Pointing out that it did not own the gondola car, nor furnish it to the shipper, appellant contends that it is only a receiving carrier, not subject to the high degree of care imposed upon an initial carrier, and that it has fully discharged its duties as a receiving carrier under the laws of Louisiana, where the cause of action arose. Plaintiff asserts that the defendant, as a terminal carrier, was negligent in delivering the car in a dangerous condition which a reasonably careful inspection would have disclosed.
It is unnecessary for us to determine whether or not defendant was the initial carrier, with the duties pertaining to that relationship. We agree with the trial judge that the defendant did not discharge its duty even as a receiving or terminal carrier, which admittedly it was.
In Jacob v. Illinois Cent. R. Co., 133 La. 735, 63 So. 306, the Supreme Court of Louisiana, where this cause of action arose, rejected the contention that a connecting carrier is required to make a complete and thorough inspection in every detail of every freight car which it receives from another railroad while in transit, but held that it is the duty of a receiving carrier to make a reasonably careful inspection of cars received from another carrier, in order to ascertain their condition. See also Franklin v. Illinois Cent. R. Co., La. App., 13 So.2d 125. It follows, of course, that if such an inspection, made by a competent inspector, would disclose a defective condition in the car, a terminal carrier would be liable for injuries proximately caused by its failure to discover such condition and warn the consignee of the danger. Recovery was denied the plaintiffs in the Jacob and Franklin cases, supra, because the defects there complained of were latent, and not discoverable by a reasonably careful inspection.
Here, however, the defective condition was open and patent, and it is apparent that no reasonably careful inspection was made. The latches which hold the end gate in an upright position have a heavy metal safety device, about the size and thickness of a man's hand, which locks the end door latches, and holds them in a secure position. When the safety lock is properly fastened, it folds down through a slot into the interior of the car so that it is virtually out of sight, showing that the end door is secure. But when the safety lock is in an 'open' or insecure position, it protrudes outward from the body of the car, so that it is readily apparent to an inspector walking along the ground, even upon a casual glance, that the safety lock is not holding, and that the door is insecure. This case is factually distinguishable from Chicago R.I. & P.R. Co. v. McClanahan, 5 Cir., 173 F.2d 833.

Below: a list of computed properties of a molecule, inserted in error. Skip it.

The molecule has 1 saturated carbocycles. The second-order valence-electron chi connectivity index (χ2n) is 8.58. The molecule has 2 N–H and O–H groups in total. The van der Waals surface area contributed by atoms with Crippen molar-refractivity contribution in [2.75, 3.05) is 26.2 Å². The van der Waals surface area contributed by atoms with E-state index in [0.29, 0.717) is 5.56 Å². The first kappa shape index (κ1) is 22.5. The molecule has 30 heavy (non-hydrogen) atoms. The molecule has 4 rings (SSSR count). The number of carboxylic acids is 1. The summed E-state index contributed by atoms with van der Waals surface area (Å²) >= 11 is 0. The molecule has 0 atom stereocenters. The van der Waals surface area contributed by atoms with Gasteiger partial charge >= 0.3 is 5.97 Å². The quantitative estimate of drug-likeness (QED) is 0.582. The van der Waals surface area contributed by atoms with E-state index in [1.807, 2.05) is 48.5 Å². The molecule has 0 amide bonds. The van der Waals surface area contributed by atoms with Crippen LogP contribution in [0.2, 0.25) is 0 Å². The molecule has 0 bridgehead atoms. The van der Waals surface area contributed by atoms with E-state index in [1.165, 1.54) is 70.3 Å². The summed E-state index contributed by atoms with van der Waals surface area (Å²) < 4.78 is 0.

The trial judge found that the defendant failed in its duty to make the reasonably careful inspection required of even a connecting or terminal carrier, which would have readily disclosed the dangerous condition. The evidence supports the finding. It appears that the most casual inspection would have disclosed that the top latches were not fastened, so that an inspector would know that slight pressure would cause the gate to fall when the cargo was removed, which is apparently what happened. The evidence discloses no contributory negligence on the part of plaintiff. He was unfamiliar with the end gate mechanism of this car; was only nineteen years old and largely illiterate, and was injured on the first day he worked on this job.
The findings of the trial judge being supported by the evidence, and no error of law appearing, the judgment appealed from is
1 The action was originally commenced by the plaintiff, a minor, through this tutrix, but plaintiff has now come of age and has been substituted as a plaintiff in his own right.